The King’s Shadow by Edmund Richardson


This was such an interesting style of nonfiction biography about the Charles Manson. From his beginning in the service to deserting and all his trials and tribulations and tricks and aliases. His search for the mystery of Alexander the Great.

This book felt like a story about the adventures and you felt like you were there rather than being told of events that happened.

I was very interested and a lot of what happened was horrible. I will say there must be another ring of hell for them East Indian Trading Company, those sadists and greedy beasts should suffer somewhere.

Thank you stmartinspress for the gifted copy for my honest and voluntary review.


Impeccably researched, and written like a thriller, Edmund Richardson’s The King’s Shadow is the extraordinary untold and wild journey of Charles Masson – think Butch Cassidy and the Sundance Kid meets Indiana Jones – and his search for the Lost City of Alexandria in the “Wild East” during the age of empires, kings, and spies.

For centuries the city of Alexandria Beneath the Mountains was a meeting point of East and West. Then it vanished. In 1833 it was discovered in Afghanistan by the unlikeliest person imaginable: Charles Masson, deserter, pilgrim, doctor, archaeologist, spy, one of the most respected scholars in Asia, and the greatest of nineteenth-century travelers.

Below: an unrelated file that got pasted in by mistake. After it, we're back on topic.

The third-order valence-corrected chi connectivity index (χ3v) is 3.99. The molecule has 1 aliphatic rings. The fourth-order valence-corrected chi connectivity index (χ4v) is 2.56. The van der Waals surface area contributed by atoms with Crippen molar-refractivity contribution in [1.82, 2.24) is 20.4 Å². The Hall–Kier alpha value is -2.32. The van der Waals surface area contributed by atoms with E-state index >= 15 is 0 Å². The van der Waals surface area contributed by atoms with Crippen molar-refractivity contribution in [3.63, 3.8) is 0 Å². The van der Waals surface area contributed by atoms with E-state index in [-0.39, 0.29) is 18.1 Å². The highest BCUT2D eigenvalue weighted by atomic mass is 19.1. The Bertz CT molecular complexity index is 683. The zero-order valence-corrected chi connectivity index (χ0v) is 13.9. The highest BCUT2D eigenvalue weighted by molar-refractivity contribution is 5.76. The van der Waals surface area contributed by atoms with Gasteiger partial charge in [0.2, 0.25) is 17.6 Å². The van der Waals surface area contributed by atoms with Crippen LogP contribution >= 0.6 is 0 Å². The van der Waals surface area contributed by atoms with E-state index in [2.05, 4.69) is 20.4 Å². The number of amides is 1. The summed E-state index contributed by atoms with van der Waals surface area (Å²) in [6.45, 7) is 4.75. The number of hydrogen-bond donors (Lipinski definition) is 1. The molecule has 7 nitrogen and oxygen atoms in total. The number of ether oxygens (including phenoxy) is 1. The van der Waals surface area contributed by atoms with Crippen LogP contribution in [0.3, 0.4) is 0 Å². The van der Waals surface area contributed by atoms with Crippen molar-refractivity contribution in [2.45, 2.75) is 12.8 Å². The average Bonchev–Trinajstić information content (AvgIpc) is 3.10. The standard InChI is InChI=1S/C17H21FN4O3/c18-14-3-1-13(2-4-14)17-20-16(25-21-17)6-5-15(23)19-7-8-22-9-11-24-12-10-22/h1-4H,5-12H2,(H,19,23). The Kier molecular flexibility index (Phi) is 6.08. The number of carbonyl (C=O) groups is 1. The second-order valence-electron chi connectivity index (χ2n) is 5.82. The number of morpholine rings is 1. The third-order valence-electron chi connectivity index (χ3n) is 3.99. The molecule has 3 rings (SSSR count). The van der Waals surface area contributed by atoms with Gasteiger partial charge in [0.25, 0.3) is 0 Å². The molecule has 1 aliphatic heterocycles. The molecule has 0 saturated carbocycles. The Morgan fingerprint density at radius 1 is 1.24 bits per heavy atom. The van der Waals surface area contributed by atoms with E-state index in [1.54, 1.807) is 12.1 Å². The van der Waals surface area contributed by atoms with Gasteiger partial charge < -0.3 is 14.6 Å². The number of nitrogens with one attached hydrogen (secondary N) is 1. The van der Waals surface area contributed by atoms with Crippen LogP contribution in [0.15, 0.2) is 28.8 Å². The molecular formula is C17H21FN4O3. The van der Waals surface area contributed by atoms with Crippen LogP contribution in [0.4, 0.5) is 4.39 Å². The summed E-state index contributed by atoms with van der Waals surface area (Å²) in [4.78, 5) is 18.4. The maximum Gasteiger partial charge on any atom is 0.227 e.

On the way into one of history’s most extraordinary stories, he would take tea with kings, travel with holy men and become the master of a hundred disguises; he would see things no westerner had glimpsed before and few have glimpsed since. He would spy for the East India Company and be suspected of spying for Russia at the same time, for this was the era of the Great Game, when imperial powers confronted each other in these staggeringly beautiful lands. Masson discovered tens of thousands of pieces of Afghan history, including the 2,000-year-old Bimaran golden casket, which has upon it the earliest known face of the Buddha. He would be offered his own kingdom; he would change the world, and the world would destroy him.

This is a wild journey through nineteenth-century India and Afghanistan, with impeccably researched storytelling that shows us a world of espionage and dreamers, ne’er-do-wells and opportunists, extreme violence both personal and military, and boundless hope. At the edge of empire, amid the deserts and the mountains, it is the story of an obsession passed down the centuries.


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